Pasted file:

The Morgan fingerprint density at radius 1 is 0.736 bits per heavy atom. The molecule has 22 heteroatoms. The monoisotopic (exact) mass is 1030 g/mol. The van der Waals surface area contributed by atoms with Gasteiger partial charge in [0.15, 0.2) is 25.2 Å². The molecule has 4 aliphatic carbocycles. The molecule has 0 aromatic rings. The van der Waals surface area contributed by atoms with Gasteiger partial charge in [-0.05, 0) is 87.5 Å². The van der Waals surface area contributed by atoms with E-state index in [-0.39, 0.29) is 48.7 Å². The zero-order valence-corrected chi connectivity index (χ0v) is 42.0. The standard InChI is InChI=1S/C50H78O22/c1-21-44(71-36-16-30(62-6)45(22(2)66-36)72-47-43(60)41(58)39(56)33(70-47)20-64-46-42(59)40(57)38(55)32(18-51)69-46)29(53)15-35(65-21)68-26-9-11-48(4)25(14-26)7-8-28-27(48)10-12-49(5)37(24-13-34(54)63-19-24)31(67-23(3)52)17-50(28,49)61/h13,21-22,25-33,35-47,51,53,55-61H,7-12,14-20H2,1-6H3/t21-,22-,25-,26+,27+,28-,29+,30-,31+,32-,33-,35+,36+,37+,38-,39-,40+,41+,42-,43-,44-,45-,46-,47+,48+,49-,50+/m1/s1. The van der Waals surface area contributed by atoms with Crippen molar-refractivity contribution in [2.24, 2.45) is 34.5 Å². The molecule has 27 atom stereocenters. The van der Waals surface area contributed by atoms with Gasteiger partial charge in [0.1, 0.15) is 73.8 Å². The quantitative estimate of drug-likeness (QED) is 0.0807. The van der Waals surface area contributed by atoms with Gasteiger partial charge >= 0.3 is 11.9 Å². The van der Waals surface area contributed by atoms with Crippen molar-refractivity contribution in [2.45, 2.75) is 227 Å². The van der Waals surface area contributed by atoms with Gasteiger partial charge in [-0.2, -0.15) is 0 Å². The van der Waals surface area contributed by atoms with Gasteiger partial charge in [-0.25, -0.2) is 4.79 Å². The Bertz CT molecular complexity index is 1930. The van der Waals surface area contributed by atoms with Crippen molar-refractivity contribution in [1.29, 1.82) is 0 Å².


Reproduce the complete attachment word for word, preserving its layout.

The Morgan fingerprint density at radius 1 is 0.736 bits per heavy atom. The molecule has 22 heteroatoms. The monoisotopic (exact) mass is 1030 g/mol. The van der Waals surface area contributed by atoms with Gasteiger partial charge in [0.15, 0.2) is 25.2 Å². The molecule has 4 aliphatic carbocycles. The molecule has 0 aromatic rings. The van der Waals surface area contributed by atoms with Gasteiger partial charge in [-0.05, 0) is 87.5 Å². The van der Waals surface area contributed by atoms with E-state index in [-0.39, 0.29) is 48.7 Å². The zero-order valence-corrected chi connectivity index (χ0v) is 42.0. The standard InChI is InChI=1S/C50H78O22/c1-21-44(71-36-16-30(62-6)45(22(2)66-36)72-47-43(60)41(58)39(56)33(70-47)20-64-46-42(59)40(57)38(55)32(18-51)69-46)29(53)15-35(65-21)68-26-9-11-48(4)25(14-26)7-8-28-27(48)10-12-49(5)37(24-13-34(54)63-19-24)31(67-23(3)52)17-50(28,49)61/h13,21-22,25-33,35-47,51,53,55-61H,7-12,14-20H2,1-6H3/t21-,22-,25-,26+,27+,28-,29+,30-,31+,32-,33-,35+,36+,37+,38-,39-,40+,41+,42-,43-,44-,45-,46-,47+,48+,49-,50+/m1/s1. The van der Waals surface area contributed by atoms with Crippen molar-refractivity contribution in [2.24, 2.45) is 34.5 Å². The molecule has 27 atom stereocenters. The van der Waals surface area contributed by atoms with Gasteiger partial charge in [0.1, 0.15) is 73.8 Å². The quantitative estimate of drug-likeness (QED) is 0.0807. The van der Waals surface area contributed by atoms with Gasteiger partial charge >= 0.3 is 11.9 Å². The van der Waals surface area contributed by atoms with Crippen molar-refractivity contribution in [2.45, 2.75) is 227 Å². The van der Waals surface area contributed by atoms with Gasteiger partial charge in [-0.2, -0.15) is 0 Å². The van der Waals surface area contributed by atoms with Gasteiger partial charge in [-0.25, -0.2) is 4.79 Å². The Bertz CT molecular complexity index is 1930. The van der Waals surface area contributed by atoms with Crippen molar-refractivity contribution in [1.29, 1.82) is 0 Å².